Review Summary: Music for easily hurt pubescent teenagers to cry themselves to sleep to.
Sam Smith's debut LP opens with the line "When I signed my deal, I felt pressure
". In this day and age, it's considered a brave move to "tell all" about your experiences with the record label, and to be a bit more blunt, this really isn't the first time Smith has vented his frustration with the pressure he felt getting signed; he recently stated in an interview that he kept wanting to get famous and worked with someone who told him he could basically be the next big thing overnight. And he didn't, and felt like a complete fucking idiot for it. While it's easy to sympathize with him considering he was 16 years old when this happened, it sadly seems as if this album is the sound of someone who wanted to be famous for so long, and finally it's happened, but not much has changed.
It's easy to see why the kid is determined to become the male answer to Adele; his surprise hit "Stay With Me" illustrates that his craft has been mastered pretty well already: sugary and creamy falsettos, emotional lyrics (TM), rather minimalistic instrumentation, big chorus, etc. "Stay With Me" isn't a particularly good song, but it's an admirable one at that; the gospel-like chorus and steady beat and production is sure to become a staple in "Best of 2010" lists. But it also illustrates the main problem: Sam Smith thinks he has something to say, but really doesn't. And it sadly sets the tone for the bulk of the songs on In the Lonely Hour
. It's not that any of the songs are bad, it's that they have the potential to be great and they should be paving a hopeful path for Smith, but the album is riddled with moments that reek of self indulgence and- without a doubt the worst crime in today's music- trying way too hard.
A part of this can be chalked up to the lyrics. Smith recently stated that much of the album is about a man he fell in love with, who didn't love him back. An entire album of heartbreak is never a bad thing- look at Adele, whose two current albums are filled to the brim with soulful, beautiful and painful music that comes from the most bitter of broken hearts. But heartbreak doesn't even begin to disguise how mud of a total creep he comes off as at times (and even a jerk). For starters, in the second song "Good Thing", he starts the song off by saying that he fantasizes about being mugged outside the man's house just to get his attention; a move that even Stephenie Meyer would call spineless; in "Leave Your Lover" he spends the whole song trying to make him reject his lover just for him, and in the final track he even threatens to kill himself so the man would notice. Rather cheerful lyrical content aside, it also resorts to cheesy Ed Sheeranesque metaphors such as "You're the drug that gets me through" and so forth. In a nutshell, Smith is no Adele. There's nothing here to make me feel for him and all it makes me feel is, "what a douche, no wonder this guy didn't love you back."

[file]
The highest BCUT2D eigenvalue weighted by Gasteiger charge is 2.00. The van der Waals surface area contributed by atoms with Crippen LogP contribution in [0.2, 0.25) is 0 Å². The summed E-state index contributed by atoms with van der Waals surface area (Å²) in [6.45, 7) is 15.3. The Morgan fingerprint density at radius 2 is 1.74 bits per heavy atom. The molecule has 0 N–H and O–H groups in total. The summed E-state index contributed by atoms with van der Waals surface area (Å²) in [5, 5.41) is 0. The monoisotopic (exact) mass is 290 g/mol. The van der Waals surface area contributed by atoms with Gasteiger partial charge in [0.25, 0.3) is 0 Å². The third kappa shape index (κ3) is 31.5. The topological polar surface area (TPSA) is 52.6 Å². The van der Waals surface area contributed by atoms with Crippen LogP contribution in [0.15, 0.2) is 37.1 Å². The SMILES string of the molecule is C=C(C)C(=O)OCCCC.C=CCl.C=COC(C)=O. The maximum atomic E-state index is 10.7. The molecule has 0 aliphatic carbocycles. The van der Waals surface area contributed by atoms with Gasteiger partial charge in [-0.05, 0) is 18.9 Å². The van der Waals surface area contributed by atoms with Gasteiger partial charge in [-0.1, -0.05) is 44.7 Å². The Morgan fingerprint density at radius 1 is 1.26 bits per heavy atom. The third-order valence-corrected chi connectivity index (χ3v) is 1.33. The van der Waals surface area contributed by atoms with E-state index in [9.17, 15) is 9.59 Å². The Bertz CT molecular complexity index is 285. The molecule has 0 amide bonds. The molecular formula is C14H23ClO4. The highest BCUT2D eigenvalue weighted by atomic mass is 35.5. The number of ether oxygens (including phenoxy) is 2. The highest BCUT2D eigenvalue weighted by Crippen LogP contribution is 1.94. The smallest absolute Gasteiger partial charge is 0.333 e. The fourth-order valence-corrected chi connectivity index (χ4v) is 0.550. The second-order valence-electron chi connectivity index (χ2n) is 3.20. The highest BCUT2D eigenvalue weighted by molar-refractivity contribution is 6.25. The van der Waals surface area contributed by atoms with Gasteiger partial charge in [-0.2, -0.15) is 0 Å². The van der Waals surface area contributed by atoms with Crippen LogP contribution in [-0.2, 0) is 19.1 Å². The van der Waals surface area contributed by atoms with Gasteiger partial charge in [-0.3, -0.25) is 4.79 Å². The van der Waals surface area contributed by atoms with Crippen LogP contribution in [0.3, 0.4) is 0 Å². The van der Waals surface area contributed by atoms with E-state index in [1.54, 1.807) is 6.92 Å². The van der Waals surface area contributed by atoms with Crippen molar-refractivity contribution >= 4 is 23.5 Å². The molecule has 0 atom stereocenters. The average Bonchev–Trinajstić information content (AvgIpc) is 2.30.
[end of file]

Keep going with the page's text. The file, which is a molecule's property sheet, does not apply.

There's also the music and production that is a problem too. The opening track "Money on My Mind" isn't particularly bad until we get to the dreadful and overproduced chorus, and this sets the tone for most of the songs on the album. I would love a song like "Good Thing" if it didn't reek so badly of "try-hardism" with that forced drumbeat. Several of huge songs are laden with strings where not necessary- "Leave Your Lover" is a good example of a laid-back and threadbare tune ruined by unnecessary overproduction. I guess a part of it too could be his voice. And here is where I'll flat out say it: his voice is seriously not that good. His voice isn't terrible, and vocals that aren't "good" aren't always a problem- but his british accent slips and overly forced texture that at times makes him sound as if he has a mouth full of marbles make his attempts at emoting hard to take seriously.
No doubt is this album going to be popular, and why shouldn't it; in an age where even the slightest voice crack in a song by default means the song is "raw" and "emotional", songs about your suicide attempt due to your mum not buying the right brand of chocolate milk are "edgy" and "daring". And that's exactly why I can't see that bright of a future for Smith; he fits right in with "flavour of the month" brand of music, and it's obvious that he aspires to be more than that, but if his debut is anything to swear by, he doesn't do much to transcend his hopes. And I hope he can prove me wrong, but as the saying goes, "first impressions are important", and I can't see anything else for him other than being forgotten a few months to a years time.